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Top Tips on Getting Delegates Involved in Training Sessions

Libby. November 22, 2019

It’s often easy to create a rapport with the majority of your delegates. The challenge of course is to find a way to create rapport with all of them. You don’t need to make them your best friends, but you do need them sufficiently on side that 1) they don’t derail the training for others 2) they don’t distract or upset other delegates and 3) that they leave your course having learnt at least some of what you hoped they would learn. Here are our top tips on getting delegates involved in training sessions:

General rules for involving delegates:

  • Treat delegates with physical or mental difficulties in the same way as others, but provide an opportunity for delegates to make you aware of any extra help required.
  • Avoiding using examples that may not be meaningful to everybody.
  • Change the group structures at each activity.
  • Consider encouraging different seating arrangements after a break/lunch.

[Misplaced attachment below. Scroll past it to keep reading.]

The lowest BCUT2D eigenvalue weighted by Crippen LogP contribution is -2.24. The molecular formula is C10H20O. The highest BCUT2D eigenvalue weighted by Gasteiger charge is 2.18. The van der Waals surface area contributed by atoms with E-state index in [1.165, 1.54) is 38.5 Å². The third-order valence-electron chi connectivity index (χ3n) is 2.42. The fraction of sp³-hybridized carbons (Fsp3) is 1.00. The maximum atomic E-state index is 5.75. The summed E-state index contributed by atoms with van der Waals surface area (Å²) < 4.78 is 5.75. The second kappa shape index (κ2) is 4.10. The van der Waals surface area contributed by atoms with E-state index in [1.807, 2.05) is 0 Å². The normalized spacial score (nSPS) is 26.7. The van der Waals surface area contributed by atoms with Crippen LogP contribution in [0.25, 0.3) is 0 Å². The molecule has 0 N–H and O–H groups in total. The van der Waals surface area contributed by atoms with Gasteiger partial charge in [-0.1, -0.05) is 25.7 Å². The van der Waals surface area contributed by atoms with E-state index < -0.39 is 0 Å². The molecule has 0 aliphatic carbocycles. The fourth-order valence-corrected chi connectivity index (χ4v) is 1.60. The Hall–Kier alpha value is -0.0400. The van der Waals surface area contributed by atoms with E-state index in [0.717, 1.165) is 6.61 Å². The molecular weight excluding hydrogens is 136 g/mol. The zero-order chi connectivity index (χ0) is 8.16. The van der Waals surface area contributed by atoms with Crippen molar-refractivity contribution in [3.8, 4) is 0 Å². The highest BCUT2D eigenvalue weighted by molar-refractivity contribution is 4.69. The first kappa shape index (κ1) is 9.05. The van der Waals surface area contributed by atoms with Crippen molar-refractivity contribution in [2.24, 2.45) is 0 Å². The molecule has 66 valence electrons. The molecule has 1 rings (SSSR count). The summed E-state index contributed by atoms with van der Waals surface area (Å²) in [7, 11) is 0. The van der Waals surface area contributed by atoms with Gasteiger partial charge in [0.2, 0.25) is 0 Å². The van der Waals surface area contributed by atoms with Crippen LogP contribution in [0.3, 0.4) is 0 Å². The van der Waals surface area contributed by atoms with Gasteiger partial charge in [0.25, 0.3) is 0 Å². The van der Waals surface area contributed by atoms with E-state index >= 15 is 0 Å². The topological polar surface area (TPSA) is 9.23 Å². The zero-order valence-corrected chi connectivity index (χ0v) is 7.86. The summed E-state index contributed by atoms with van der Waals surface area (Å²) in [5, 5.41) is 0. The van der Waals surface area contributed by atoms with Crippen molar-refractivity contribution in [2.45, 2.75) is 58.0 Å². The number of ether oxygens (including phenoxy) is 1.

• Don’t impose your own ethics or values in the training.
  • Never make sexist or racist jokes or comments.
  • Monitor delegates for anyone who may be having difficulty understanding.
  • Respect delegates personal space.
  • Be aware of situations that may embarrass individuals.
  • Be sensitive to hidden differences (e.g. sexuality, health conditions).
  • When asking questions of the group, be conscious of giving opportunities to those who haven’t contributed as much as others.

And a few ideas for drawing in those who are not as involved as they need to be:

  • Take them to one side during the first break and express your concern about their lack of involvement and ask for their ideas about what you can do to involve them.
  • Be clear with them about the effect their behaviour has on the rest of the group, give specific examples if possible.
  • Ask them if they understand why they are on the training course and talk through what might be in it for them.
  • Do not be bullied into allowing a delegate to remove their chair to the back of the room away from the group.
  • Be assertive with those who play with phones, take calls and overtly do other work in your training course.
  • If necessary, ask a delegate to leave the training as your priority is to create a positive learning environment for everyone.

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